India’s economy is showing clear signs of growth and recovery from the Covid pandemic. The economic survey projects that India’s economy will see real GDP growth of 9.2% in 2021-22 after contracting in 2020-21 and is expected to grow by 8-8.5% in 2022- 23. Keeping in mind the recovery trend of the economy, the FM in the budget for 2022-23 has focused on investments and capital expenditures that will further strengthen the recovery situation.

Continuing the determination of Digital India, the FM announced that the digital rupee – using blockchain technology – will be introduced by RBI in 2022-23. Blockchain technology also powers cryptocurrency, non-fungible tokens (NFTs) and it is a distributed ledger, updated in real time. To place digital assets under the tax regime, it has been provided that income from the transfer of any virtual digital asset will be taxed at the rate of 30%. No deduction of any expense or allowance is allowed in computing income, except for the cost of acquisition. In addition, the transferor will have to deduct the TDS at the rate of 1% at the time of the transfer of the virtual digital asset.

To provide much-needed fuel to the start-up ecosystem in India, it has been proposed to extend the tax exemption to eligible start-ups incorporated by March 31, 2023 from March 31, 2022.

In addition, in order to attract new investment and promote the manufacturing industry, the government has extended until March 31, 2024 the deadline for the start of production by new domestic manufacturing enterprises benefiting from the concessional tax rate. companies by 15%.

In recent years, the government has focused on reducing litigation before appeal authorities and the courts. In furtherance of this objective, it has been proposed that where a question of law is pending in the High Court of the Supreme Court on appeal, the Department of Income Tax may refrain from file further appeals on an identical question of law in court after agreeing to the taxpayer.

The taxpayers were claiming the education tax as an allowable business expense based on certain favorable rulings that said the tax was not a tax. In order to resolve this dispute and to reflect legislative intent, it has been retrospectively amended that the surtax and tax are in the nature of an additional “tax” and do not qualify as a business deduction.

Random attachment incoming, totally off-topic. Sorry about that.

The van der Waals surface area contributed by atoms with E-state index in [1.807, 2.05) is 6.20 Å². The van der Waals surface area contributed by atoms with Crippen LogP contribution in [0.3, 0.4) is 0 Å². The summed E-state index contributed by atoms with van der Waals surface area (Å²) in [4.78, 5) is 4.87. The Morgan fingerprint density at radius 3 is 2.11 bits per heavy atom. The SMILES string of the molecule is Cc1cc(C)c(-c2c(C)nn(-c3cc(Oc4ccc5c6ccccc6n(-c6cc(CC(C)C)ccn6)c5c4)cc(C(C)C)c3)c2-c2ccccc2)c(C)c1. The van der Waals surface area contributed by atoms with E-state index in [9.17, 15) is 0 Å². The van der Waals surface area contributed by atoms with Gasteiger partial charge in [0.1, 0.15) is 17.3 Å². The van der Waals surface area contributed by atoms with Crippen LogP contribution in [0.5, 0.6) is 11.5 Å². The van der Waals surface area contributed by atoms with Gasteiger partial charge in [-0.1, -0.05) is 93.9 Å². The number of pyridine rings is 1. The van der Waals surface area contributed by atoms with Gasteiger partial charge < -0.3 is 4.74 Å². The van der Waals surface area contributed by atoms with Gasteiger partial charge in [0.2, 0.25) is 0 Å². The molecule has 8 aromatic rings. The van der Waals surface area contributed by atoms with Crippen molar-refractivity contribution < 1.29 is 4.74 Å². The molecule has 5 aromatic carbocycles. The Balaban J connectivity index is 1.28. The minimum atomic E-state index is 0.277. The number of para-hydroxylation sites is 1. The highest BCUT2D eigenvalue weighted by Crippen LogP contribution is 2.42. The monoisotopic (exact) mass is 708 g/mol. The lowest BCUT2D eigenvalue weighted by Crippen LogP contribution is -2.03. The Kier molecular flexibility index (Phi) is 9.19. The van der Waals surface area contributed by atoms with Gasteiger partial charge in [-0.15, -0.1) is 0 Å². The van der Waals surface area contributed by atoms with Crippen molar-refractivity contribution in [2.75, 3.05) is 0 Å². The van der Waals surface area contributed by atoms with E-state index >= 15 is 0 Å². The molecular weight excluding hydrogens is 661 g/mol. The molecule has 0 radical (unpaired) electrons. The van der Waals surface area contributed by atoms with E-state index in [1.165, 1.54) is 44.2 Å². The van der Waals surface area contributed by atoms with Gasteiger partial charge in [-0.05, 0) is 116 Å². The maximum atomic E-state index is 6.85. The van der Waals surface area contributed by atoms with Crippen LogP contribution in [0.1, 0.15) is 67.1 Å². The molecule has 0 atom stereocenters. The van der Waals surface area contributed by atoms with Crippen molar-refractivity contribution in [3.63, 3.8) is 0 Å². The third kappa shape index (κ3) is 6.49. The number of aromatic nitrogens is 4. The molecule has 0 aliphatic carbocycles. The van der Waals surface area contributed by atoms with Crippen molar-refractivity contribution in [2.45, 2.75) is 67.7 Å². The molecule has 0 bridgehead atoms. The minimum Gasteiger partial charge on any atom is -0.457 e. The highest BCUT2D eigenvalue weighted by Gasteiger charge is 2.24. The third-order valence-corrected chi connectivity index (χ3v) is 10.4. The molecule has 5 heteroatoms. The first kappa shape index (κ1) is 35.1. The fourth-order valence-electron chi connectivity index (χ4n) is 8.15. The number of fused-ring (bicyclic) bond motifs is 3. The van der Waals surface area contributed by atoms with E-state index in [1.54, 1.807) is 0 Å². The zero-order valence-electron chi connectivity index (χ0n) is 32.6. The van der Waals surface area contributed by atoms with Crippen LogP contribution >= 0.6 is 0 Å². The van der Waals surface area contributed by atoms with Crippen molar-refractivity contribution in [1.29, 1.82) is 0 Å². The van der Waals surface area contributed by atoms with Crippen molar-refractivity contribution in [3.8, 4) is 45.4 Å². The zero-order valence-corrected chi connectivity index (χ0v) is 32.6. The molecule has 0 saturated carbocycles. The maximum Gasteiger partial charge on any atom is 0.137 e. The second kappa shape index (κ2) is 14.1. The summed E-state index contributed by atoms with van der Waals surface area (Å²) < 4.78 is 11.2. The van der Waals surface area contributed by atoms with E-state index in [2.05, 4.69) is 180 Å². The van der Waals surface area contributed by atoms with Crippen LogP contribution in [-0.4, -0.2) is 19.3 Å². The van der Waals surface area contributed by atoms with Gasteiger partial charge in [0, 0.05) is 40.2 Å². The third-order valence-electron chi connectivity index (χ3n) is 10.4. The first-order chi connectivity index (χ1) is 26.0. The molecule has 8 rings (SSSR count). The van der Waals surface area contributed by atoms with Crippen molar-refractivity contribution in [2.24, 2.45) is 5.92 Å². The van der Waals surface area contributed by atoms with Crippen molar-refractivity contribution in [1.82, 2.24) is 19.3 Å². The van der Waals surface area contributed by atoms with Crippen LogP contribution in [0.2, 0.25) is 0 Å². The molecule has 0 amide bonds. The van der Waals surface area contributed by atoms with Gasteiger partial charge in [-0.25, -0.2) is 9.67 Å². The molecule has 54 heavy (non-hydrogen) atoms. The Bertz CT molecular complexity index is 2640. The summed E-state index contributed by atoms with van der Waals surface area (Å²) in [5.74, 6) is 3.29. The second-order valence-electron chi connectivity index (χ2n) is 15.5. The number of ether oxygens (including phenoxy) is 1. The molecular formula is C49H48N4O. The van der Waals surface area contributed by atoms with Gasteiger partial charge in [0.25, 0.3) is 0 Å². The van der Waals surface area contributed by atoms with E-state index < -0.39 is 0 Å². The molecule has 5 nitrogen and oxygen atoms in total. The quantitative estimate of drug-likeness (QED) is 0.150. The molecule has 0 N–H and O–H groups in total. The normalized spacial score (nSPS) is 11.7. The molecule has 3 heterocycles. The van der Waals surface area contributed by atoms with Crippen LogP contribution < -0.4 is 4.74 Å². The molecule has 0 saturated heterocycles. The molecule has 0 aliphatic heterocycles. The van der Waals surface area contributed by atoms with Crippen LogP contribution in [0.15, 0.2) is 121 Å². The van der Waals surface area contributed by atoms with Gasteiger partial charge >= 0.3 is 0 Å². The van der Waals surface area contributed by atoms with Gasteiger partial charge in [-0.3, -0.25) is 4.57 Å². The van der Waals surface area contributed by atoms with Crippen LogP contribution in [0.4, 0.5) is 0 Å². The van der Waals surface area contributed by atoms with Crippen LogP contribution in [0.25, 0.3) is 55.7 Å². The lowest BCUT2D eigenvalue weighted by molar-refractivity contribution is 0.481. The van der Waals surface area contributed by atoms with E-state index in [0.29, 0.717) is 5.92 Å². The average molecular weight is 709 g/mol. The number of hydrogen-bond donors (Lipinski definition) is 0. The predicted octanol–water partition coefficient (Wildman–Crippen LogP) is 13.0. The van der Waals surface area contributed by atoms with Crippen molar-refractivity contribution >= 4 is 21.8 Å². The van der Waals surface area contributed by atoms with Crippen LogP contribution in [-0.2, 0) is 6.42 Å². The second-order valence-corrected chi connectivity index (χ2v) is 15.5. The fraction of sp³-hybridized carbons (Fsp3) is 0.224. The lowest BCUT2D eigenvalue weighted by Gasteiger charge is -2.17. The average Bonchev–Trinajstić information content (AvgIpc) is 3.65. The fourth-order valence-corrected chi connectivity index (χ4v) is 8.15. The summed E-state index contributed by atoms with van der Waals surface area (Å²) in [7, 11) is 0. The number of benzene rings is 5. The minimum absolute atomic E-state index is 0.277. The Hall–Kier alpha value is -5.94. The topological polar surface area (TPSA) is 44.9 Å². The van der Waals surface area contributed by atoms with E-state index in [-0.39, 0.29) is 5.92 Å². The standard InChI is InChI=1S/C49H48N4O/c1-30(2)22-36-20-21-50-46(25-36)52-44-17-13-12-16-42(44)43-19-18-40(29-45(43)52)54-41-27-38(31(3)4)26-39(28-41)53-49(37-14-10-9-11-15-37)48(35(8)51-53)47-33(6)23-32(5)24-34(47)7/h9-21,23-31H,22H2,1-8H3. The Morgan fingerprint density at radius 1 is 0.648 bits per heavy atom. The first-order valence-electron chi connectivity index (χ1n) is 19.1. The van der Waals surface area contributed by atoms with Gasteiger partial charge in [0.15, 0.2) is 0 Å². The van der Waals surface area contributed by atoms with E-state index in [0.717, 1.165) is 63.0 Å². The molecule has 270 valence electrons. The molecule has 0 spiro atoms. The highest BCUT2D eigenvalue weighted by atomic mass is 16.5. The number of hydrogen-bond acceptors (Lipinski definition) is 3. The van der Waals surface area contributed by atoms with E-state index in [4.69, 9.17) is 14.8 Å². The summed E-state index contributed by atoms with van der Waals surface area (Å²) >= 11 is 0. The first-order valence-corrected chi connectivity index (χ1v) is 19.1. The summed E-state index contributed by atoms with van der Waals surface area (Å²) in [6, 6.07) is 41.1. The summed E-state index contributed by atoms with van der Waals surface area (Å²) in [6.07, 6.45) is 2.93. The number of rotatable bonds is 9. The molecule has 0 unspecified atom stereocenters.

The budget clarified that the conversion of unpaid interest on bank/NBFC loans into another loan or debenture would not be permitted as a deduction on the grounds that such conversion is a constructive payment.

The budget also gave taxpayers the option of filing an updated tax return. Considering the use of the enormous information and data available in the system and in order to give the taxpayer the opportunity to file correct tax returns, the current revised or late filing window is not sufficient. Accordingly, it was proposed to increase the deadline and allow taxpayers to file an updated declaration on the payment of additional tax within two years from the end of the relevant tax year. The additional tax would be between 25 percent and 50 percent of the total tax and interest due on the additional income provided.

Although industry expected reduced compliance and multiple withholding tax (TDS) sections, the government came forward with proposals adding new sections and also tightening some existing provisions. It has been proposed that persons who have not provided a tax return even during one tax year, compared to the previous two tax years, will be subject to a higher rate of TDS. In addition, it has also been proposed that when paying for the transfer of real estate, the tax should be deducted from the sum paid or from the stamp duty value of the property, whichever is greater. This also puts withholding provisions on par with other provisions where income is calculated in the hands of the transfer taking into account the consideration for the sale or the value of the stamp duty, whichever is greater. In addition, it has also been proposed to insert a new section for the deduction of tax at the rate of 10% by a person responsible for providing a resident with a benefit or an indirect advantage, convertible into money or not, which derives of a commercial or professional activity exercised by this resident.

It has also been proposed to cap the long-term capital gains surcharge at 15% on the transfer of any long-term fixed assets, which should benefit the industry as a whole.

Although budget expectations for relief for individuals are very high, no major relief was provided in Budget 2022. Consistency in tax policy, focus on reducing litigation without changes to raising tax rates is a welcome move. The government continues to focus on the digital economy and the ease of doing business in general by providing clarity on contentious issues. Government spending on agriculture, defence, infrastructure and healthcare should provide the necessary impetus for economic recovery and set the roadmap for a self-reliant India.

Contribution from Vikas Vasal, National Managing Partner – Tax, Grant Thornton Bharat LLP with contributions from Sujay Paul, Chartered Accountant and Sidharth Sipani, Chartered Accountant

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